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Society, our Planet, and Technology are rapidly changing, and consequently, our customers are pushing our businesses towards enormous transformational processes, bringing in greater sustainability, digitalisation, agility, and data drive.
The same pace of change is seen also in the cyber threat landscape, where cyber criminals (and state-sponsored actors) with far greater access to resources than most organisations are continuously adapting and evolving to leverage and profit on weaknesses in our People, Processes, and Technologies.
What this means to us, cybersecurity professionals, is that we, too, need to change. The old ways of “here is my security policy, follow it!” do not work anymore. Driving down a 70mph speed limit highway doing 65mph can at times, albeit compliant, be very risky (in adverse weather) while driving at 75mph can, albeit non-compliant, be almost risk free (in the right conditions), and allows us to get to our destination faster. Nowadays, our businesses are speeding down the transformation highway, and this is a huge challenge for cybersecurity, pushing us to sit together with our business, advising them when to break, but also when it is ok to speedup. If we don’t do it, we will simply be left at home for this journey.
The key strategy for this approach is (as when driving) focusing on the risk and making sure it is a key element taken into account in the decision making, adjusting its perception not only to existing threats but also to what real impact they can cause (or not) to our businesses.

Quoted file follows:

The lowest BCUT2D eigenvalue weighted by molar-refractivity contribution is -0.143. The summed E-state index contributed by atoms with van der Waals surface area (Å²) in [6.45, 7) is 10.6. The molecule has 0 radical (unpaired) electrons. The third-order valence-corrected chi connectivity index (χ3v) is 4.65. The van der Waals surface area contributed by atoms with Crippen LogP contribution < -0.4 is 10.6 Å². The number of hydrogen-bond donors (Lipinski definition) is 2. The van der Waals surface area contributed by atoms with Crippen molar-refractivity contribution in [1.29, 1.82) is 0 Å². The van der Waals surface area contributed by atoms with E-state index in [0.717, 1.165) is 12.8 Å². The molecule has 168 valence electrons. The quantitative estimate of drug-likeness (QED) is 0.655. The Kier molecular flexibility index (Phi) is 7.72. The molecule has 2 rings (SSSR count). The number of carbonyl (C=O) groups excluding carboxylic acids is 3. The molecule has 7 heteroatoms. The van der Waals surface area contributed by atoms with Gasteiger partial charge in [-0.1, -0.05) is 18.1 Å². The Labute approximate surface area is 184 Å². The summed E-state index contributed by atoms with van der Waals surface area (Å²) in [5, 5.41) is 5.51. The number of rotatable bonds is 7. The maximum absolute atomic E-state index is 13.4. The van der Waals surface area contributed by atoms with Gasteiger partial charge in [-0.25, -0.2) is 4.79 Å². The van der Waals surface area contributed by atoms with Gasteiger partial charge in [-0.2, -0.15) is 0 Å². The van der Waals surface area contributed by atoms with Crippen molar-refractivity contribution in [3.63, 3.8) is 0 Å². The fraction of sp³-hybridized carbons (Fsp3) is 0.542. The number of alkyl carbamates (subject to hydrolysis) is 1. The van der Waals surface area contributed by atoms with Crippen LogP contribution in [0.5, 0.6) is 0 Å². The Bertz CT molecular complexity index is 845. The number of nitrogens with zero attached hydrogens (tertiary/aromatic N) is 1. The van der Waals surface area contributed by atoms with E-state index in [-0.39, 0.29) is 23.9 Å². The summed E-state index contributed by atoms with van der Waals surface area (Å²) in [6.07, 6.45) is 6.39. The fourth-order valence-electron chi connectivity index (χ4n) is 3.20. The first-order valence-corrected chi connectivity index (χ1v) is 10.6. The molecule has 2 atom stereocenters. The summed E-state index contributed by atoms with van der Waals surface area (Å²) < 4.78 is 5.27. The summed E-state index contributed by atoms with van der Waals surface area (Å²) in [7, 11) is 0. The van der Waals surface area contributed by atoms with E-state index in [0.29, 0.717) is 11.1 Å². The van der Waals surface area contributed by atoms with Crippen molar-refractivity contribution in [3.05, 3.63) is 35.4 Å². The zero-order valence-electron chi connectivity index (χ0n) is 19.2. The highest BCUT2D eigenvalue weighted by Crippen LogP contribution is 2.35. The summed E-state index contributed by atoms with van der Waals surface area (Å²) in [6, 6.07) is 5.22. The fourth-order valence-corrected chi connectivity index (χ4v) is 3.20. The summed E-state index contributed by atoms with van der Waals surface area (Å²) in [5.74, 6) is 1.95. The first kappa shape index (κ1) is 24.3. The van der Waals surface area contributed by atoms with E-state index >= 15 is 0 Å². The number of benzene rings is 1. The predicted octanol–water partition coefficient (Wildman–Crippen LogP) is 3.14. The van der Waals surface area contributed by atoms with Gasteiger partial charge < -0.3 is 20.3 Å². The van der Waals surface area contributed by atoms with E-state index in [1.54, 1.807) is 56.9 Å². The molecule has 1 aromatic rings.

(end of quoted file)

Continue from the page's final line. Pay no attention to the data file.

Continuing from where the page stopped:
This, however, is not an easy process. To succeed, we need to deeply understand our business (while building the relations and trust)and pragmatically determine which cyber risk factors can have a real and material impact on it, linking these risk factors with concrete business risks (ex: operations downtime, reputational impact or regulatory issues).
The old ways of “here is my security policy, follow it!” do not work anymore
With this framework in place, we are then able to measure the real impact of cyber risks to our business and empower decision makers to take informed decisions based on data. If successful, cyber risk becomes business-as-usual, and our people become cyber ambassadors, being the ones taking the initiative to request our support in assessing the cyber risk for their projects and initiatives, as in the end, they also want to be successful.
On top of the required efforts towards protecting and preventing cyber threats- which can be heavily supported by the Digital Transformation journey by bringing greater standardization and adoption of good protections, such as multi-factor authentication, APT protection, and zero trust, with relatively reduced effort -organisations need then to invest in creating a capacity to anticipate cyber risks, identifying weaknesses and interdependencies on technology, people, other processes and third-parties. As if this was not hard enough already, they need to create mechanisms to do this in near-real time, to cope with the pace of change of today’s technological landscape (where systems can be created, used, and destroyed in minutes and onthefly) and Cyber Threats.
Last, but definitely not least, organisations need to be prepared to react when all the above fails and incidents happen, not only to be able to get out of them unimpacted (or mostly) but more importantly to identify what weaknesses were exploited and prevent them from being exploited again—learning from experience and becoming a de facto Cyber Resilient organization.